How Air Handling Units work AHU working principle hvac ventilation

Hey there guys, Paul here from In this video, we're
going to be discussing air handling units. We'll be looking at some typical examples to understand how they work
and where to find them. Just before we jump in, I
want to say a quick thanks to Danfoss for sponsoring this video. Danfoss is committed to
spreading engineering knowledge around the world by both partnering with channels like this one, and also by offering free online classes through their online
portal Danfoss Learning. They have literally hundreds
of lessons available on a wide variety of topics including relevant classes for air handling units. You can also take exams
and earn certifications to give your career and
your confidence a boost. Just click the link in the
video description below to create your free
Danfoss Learning profile and gain access to a world of knowledge. Pop engineering quiz. What is the difference
between an FAHU and an AHU? Let me know your answers in
the comment section below. If you don't know, then
give it your best shot. No cheating, just test yourself and I'll give you the answer
at the very end of this video.

So where do we find air handling units? Air handling units, which
usually have the acronym of AHU, are found in medium to large commercial and industrial buildings. They are usually located in the basement, on the roof, or on the
floors of the building. And many large buildings will likely have a mixture of all of these. AHUs will serve a specified
area or zone within a building such as the E side or office areas from floors one to 10, or
perhaps a single purpose such as just the building's toilets, therefore it's very common to find multiple AHUs around a building. Some buildings, particularly
old high-rise buildings, will have just one large AHU which is usually located on the roof. These will supply the entire building. They might not have a return duct. Some older designs rely on the air just simply leaking out of the building. But this design is not so common anymore in new buildings because
it's very inefficient. Now it's most common to
have multiple smaller AHUs supplying different zones
to give better control and higher quality space conditioning. Buildings are now also much more airtight, so we need to have a return duct to regulate the pressure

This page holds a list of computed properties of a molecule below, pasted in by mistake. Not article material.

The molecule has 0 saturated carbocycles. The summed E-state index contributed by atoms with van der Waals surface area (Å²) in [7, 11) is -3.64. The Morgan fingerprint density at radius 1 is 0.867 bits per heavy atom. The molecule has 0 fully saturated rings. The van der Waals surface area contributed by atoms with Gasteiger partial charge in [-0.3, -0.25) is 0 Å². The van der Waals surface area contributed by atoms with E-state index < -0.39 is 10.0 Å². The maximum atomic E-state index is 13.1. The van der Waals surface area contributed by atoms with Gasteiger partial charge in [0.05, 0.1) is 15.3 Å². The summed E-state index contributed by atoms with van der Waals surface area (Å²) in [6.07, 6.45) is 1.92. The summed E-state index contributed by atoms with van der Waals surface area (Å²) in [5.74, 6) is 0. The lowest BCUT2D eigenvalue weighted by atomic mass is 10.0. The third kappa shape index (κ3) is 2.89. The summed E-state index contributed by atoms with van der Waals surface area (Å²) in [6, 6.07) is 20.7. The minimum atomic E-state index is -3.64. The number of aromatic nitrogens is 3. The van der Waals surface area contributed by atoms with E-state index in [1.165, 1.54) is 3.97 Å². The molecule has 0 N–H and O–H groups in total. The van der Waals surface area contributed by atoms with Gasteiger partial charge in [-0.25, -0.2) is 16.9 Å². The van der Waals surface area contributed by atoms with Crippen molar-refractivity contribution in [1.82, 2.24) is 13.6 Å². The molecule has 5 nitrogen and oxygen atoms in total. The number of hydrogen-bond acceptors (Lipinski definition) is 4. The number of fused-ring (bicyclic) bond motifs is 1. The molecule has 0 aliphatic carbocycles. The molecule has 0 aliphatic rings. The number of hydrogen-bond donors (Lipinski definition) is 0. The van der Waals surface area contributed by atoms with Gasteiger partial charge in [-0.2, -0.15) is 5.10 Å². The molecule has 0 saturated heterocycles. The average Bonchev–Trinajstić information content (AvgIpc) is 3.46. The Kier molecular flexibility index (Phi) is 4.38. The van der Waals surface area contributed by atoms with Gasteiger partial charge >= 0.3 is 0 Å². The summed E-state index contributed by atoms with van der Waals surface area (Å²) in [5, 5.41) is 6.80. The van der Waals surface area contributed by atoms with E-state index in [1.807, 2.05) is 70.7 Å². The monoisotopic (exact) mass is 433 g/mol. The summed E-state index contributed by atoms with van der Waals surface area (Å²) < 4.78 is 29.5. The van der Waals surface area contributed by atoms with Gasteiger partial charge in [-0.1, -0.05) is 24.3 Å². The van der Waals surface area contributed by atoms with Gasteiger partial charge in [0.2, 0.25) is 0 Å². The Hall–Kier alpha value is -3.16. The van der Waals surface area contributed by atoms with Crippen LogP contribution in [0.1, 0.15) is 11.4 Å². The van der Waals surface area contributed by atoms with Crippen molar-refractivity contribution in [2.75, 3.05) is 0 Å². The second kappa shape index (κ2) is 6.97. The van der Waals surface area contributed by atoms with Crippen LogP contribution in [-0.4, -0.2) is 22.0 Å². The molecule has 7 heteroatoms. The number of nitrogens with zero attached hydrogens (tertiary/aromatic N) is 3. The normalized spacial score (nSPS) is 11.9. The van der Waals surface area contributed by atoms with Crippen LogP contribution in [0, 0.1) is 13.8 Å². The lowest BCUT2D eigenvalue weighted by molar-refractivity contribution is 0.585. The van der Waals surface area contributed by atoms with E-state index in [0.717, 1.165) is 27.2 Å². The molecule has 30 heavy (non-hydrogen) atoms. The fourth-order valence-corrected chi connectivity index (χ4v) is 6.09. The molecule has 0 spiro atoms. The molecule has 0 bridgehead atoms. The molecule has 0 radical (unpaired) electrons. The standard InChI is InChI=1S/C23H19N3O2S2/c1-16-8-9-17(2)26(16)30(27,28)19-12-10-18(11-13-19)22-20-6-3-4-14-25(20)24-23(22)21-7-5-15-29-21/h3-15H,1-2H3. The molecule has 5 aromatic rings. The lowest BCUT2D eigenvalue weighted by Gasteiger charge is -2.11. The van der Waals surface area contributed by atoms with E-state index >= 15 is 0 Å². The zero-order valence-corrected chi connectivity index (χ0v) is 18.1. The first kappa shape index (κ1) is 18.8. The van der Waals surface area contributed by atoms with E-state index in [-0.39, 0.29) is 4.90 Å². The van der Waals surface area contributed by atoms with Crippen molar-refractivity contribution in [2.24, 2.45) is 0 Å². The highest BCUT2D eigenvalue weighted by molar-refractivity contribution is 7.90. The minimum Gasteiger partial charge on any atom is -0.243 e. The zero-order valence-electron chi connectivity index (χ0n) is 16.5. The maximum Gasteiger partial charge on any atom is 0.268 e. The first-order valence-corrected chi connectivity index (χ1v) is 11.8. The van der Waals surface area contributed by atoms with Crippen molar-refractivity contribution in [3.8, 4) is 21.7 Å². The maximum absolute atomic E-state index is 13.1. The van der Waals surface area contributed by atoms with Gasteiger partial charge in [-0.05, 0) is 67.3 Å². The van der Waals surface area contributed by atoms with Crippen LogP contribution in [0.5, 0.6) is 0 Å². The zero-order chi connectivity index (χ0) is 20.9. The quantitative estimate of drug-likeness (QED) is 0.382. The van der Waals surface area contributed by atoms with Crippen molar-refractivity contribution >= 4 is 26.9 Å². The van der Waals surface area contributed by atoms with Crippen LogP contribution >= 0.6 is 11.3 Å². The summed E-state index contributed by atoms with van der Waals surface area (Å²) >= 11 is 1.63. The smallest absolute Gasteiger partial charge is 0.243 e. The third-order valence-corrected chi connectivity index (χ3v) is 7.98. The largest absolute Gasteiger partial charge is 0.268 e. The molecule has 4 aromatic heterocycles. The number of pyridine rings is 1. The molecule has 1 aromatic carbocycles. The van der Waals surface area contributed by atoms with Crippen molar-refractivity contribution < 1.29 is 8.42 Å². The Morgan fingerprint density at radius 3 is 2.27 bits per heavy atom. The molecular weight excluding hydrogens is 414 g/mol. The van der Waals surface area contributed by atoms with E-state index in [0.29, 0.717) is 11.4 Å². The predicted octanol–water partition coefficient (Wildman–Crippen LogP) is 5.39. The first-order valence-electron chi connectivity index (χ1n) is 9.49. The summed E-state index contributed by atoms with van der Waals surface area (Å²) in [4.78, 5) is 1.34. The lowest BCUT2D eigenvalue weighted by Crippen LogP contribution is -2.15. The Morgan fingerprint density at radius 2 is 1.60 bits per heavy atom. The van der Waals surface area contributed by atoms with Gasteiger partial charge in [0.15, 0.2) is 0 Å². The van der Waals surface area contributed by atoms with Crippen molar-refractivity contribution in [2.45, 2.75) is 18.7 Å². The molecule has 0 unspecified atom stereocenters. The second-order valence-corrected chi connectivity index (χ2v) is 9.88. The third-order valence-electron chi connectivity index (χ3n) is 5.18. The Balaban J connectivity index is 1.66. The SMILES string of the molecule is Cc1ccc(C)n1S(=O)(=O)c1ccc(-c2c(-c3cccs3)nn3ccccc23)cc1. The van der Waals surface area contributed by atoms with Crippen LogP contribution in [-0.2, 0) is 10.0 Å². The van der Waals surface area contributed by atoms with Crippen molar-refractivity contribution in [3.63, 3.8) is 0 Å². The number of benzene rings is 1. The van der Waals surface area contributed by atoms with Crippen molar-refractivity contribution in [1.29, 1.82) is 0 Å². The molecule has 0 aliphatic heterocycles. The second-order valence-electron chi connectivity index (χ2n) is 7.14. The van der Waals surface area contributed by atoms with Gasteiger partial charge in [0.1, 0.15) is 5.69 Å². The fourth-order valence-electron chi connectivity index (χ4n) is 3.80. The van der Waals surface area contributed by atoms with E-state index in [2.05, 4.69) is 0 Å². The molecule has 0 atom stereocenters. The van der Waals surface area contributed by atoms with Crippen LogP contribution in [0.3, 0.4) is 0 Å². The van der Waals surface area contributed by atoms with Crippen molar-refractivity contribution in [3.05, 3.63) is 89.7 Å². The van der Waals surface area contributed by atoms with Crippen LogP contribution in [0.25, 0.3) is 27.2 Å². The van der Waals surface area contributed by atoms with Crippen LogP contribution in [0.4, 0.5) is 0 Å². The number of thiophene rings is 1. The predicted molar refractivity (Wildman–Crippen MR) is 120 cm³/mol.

inside the building.

So what is the purpose
of an air handling unit? Air handling units condition and distribute air within a building. They take fresh ambient air from outside, and then clean this, heat it or cool it, maybe humidify or dehumidify it, and then they'll force
it through some ductwork around to the designated
areas within a building. Most units will have
an additional duct run to then pull this dirty
used air out from the rooms, back to the AHU where
a fan will discharge it back into the atmosphere. Some of this return air
might be recirculated back into the fresh air
supply to save energy. We'll have a look at
that later in this video, otherwise, where that isn't possible, thermal energy can be extracted and fed into the fresh air supply
intake to also save energy.

Again, we'll look at
that in much more detail later in this video. Let's have a look at a
simple, typical AHU design, and then we'll look at
some more advanced ones. In this very basic model
we have two AHU housings for flow and return air. At the very front on the inlet and the outlet of each housing we have a grill to prevent
objects and wildlife from entering into the mechanical
components inside the AHU. Here's a photo of an AHU
intake that would've sucked in a whole bunch of trash if
the grill wasn't there, so that's why it's important
to have this installed. At the inlet of a fresh air housing, and the discharge of
the return air housing, we have some dampers.

The dampers are multiple sheets
of metal which can rotate. They can close to prevent air from entering or exiting the AHU. They can open fully to
fully allow air in or out. And they can also vary their
position somewhere in between to restrict the amount of
air which can enter or exit. I'll also show you some examples here of real world dampers in AHUs. The one on the left has the
motorized controller visible which changes a position of the dampers. After the dampers,
we'll have some filters. These are there to try and
catch all the dirt and the dust et cetera from entering the
AHU, and also the building. If we don't have these filters, the dust is going to
buildup inside the ductwork and within the mechanical equipment. It's also going to enter the building and be breathed in by the occupants, as well as make the building dirty. So we want to remove as
much of this as possible.

Across each of the filter banks, we'll have a pressure sensor. This will measure how